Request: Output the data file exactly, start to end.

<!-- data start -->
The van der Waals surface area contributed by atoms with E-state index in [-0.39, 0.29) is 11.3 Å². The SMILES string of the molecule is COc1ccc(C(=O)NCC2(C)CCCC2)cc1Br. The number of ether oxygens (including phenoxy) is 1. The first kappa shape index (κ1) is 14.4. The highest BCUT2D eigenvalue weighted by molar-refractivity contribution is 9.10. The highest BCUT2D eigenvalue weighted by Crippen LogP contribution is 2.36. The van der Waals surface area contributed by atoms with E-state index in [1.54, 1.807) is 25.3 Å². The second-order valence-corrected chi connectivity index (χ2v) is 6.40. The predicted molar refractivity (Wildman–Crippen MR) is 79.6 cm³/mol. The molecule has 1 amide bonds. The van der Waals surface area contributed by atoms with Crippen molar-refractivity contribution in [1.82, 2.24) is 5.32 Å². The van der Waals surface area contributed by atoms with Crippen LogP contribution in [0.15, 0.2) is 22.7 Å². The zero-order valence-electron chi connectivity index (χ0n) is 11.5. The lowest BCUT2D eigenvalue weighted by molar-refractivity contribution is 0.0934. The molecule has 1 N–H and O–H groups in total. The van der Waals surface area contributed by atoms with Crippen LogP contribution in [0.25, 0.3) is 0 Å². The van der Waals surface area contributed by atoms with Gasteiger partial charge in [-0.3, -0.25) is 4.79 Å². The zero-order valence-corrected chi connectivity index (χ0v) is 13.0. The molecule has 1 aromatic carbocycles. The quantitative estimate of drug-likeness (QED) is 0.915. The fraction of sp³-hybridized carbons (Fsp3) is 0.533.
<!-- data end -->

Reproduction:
The van der Waals surface area contributed by atoms with E-state index in [-0.39, 0.29) is 11.3 Å². The SMILES string of the molecule is COc1ccc(C(=O)NCC2(C)CCCC2)cc1Br. The number of ether oxygens (including phenoxy) is 1. The first kappa shape index (κ1) is 14.4. The highest BCUT2D eigenvalue weighted by molar-refractivity contribution is 9.10. The highest BCUT2D eigenvalue weighted by Crippen LogP contribution is 2.36. The van der Waals surface area contributed by atoms with E-state index in [1.54, 1.807) is 25.3 Å². The second-order valence-corrected chi connectivity index (χ2v) is 6.40. The predicted molar refractivity (Wildman–Crippen MR) is 79.6 cm³/mol. The molecule has 1 amide bonds. The van der Waals surface area contributed by atoms with Crippen molar-refractivity contribution in [1.82, 2.24) is 5.32 Å². The van der Waals surface area contributed by atoms with Crippen LogP contribution in [0.15, 0.2) is 22.7 Å². The zero-order valence-electron chi connectivity index (χ0n) is 11.5. The lowest BCUT2D eigenvalue weighted by molar-refractivity contribution is 0.0934. The molecule has 1 N–H and O–H groups in total. The van der Waals surface area contributed by atoms with Crippen LogP contribution in [0.25, 0.3) is 0 Å². The van der Waals surface area contributed by atoms with Gasteiger partial charge in [-0.3, -0.25) is 4.79 Å². The zero-order valence-corrected chi connectivity index (χ0v) is 13.0. The molecule has 1 aromatic carbocycles. The quantitative estimate of drug-likeness (QED) is 0.915. The fraction of sp³-hybridized carbons (Fsp3) is 0.533.